The old saying”strength in numbers” holds right. There’s nothing superior to having like-minded individuals to offer you a little encouragement. Visit
a premiere professional Westchester, NY based organization for women in business.
3. Be optimistic As well as realistic
Having an ambitious target is great, but if it is unachievable, you’re set yourself up for steady failure.
4. No negativity
Negativity just breeds extra negativity all of which will hinder your development in the long run. Encompass yourself with optimistic people.

5. Motivational phrases
Yes, they really work! Saying it is half the battle, believing it, so the next time you end up wanting a pick- me- up, have a deep breath and mean it whenever you say, I can do that! I am successful!  I have ALL the tools I need to accomplish my dreams! I am valuable!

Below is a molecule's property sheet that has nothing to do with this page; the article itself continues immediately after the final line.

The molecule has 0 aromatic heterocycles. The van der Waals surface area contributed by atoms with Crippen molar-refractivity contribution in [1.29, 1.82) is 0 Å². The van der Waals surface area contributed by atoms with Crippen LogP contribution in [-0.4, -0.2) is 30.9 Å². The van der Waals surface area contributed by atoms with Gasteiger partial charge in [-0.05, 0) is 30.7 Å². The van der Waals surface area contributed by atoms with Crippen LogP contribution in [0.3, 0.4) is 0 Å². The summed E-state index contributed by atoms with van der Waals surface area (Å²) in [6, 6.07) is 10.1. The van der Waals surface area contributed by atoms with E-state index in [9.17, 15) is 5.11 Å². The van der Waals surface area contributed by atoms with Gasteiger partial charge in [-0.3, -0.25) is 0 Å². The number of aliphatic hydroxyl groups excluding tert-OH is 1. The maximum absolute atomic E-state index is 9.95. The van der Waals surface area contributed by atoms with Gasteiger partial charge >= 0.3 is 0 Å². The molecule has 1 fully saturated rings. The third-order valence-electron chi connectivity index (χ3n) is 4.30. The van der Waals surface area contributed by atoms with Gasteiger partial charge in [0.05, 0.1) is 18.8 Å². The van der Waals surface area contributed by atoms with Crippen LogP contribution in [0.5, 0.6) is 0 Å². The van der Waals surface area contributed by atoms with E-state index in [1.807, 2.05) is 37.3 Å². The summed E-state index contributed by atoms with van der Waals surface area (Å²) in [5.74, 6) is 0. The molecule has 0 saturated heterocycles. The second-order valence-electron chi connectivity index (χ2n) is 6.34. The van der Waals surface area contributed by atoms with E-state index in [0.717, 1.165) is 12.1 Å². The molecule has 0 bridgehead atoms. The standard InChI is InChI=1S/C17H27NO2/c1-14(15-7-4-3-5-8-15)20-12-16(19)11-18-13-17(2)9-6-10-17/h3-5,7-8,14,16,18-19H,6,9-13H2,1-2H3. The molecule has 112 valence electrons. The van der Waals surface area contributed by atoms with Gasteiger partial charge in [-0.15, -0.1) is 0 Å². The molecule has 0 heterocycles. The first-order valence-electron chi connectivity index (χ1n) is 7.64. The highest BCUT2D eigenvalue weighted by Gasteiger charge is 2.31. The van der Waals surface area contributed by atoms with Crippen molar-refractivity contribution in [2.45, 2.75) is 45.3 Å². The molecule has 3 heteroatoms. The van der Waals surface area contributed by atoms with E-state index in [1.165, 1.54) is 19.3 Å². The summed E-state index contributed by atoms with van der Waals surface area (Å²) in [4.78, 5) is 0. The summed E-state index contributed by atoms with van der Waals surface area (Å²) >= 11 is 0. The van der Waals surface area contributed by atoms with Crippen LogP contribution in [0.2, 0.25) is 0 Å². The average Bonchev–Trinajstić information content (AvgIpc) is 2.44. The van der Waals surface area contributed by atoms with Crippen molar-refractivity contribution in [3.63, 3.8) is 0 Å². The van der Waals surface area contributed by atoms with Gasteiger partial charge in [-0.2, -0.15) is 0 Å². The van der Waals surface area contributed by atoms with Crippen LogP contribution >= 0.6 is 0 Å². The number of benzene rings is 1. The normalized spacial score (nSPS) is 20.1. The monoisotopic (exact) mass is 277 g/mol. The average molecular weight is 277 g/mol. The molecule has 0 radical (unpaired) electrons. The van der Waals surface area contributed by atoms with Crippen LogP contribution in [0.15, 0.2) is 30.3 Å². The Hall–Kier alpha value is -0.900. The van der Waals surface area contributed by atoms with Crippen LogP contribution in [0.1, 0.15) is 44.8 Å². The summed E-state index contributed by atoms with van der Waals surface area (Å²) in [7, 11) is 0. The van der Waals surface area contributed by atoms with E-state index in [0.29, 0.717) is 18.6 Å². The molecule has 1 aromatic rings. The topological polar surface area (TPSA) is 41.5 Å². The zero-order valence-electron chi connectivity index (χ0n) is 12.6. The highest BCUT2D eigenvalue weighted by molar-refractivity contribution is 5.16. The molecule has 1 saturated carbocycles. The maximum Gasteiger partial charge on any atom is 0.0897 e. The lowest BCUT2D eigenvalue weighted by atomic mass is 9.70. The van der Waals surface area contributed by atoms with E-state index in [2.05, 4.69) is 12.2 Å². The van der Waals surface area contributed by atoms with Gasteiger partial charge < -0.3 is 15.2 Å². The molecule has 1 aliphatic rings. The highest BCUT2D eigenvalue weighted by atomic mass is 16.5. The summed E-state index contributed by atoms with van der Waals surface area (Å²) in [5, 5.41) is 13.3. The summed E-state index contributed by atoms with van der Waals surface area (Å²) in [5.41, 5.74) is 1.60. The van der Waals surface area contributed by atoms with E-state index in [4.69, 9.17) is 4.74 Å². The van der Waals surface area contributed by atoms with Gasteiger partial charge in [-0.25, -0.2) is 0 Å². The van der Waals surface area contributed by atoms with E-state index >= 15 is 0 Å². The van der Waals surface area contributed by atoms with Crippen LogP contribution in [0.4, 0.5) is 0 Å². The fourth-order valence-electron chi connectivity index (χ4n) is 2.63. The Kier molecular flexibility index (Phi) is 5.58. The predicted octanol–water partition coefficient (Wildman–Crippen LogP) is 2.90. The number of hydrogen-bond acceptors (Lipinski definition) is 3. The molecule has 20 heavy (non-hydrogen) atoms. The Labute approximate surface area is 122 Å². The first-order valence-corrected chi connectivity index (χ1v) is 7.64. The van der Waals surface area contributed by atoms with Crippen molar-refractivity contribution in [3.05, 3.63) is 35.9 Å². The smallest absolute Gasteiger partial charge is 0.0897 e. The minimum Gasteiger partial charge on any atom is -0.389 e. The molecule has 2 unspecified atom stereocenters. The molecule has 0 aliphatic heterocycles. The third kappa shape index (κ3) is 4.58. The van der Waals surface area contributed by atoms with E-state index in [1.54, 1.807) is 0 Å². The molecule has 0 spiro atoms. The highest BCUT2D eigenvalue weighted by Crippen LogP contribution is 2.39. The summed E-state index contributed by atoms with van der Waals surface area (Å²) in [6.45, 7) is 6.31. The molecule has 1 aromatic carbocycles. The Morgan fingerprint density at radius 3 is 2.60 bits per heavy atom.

6. Concentrate on what you have and never on what you’re lacking
When we’re pressured, it is easy to forget all the optimistic things we’ve already achieved. When you have a big weight loss aim, for instance, remind yourself frequently of the small weight loss achievements along the way. Stay looking forward to and not back.

7. Picture your long-term goal - Visualize
Take a couple of minutes daily to image yourself once you’ve reached your goal. Use the outcome for an advantage and pay attention to the way you look and feel. By imagining yourself successful in the future, you’ll find a way to concentrate on the large picture instead of little hurdles along the way.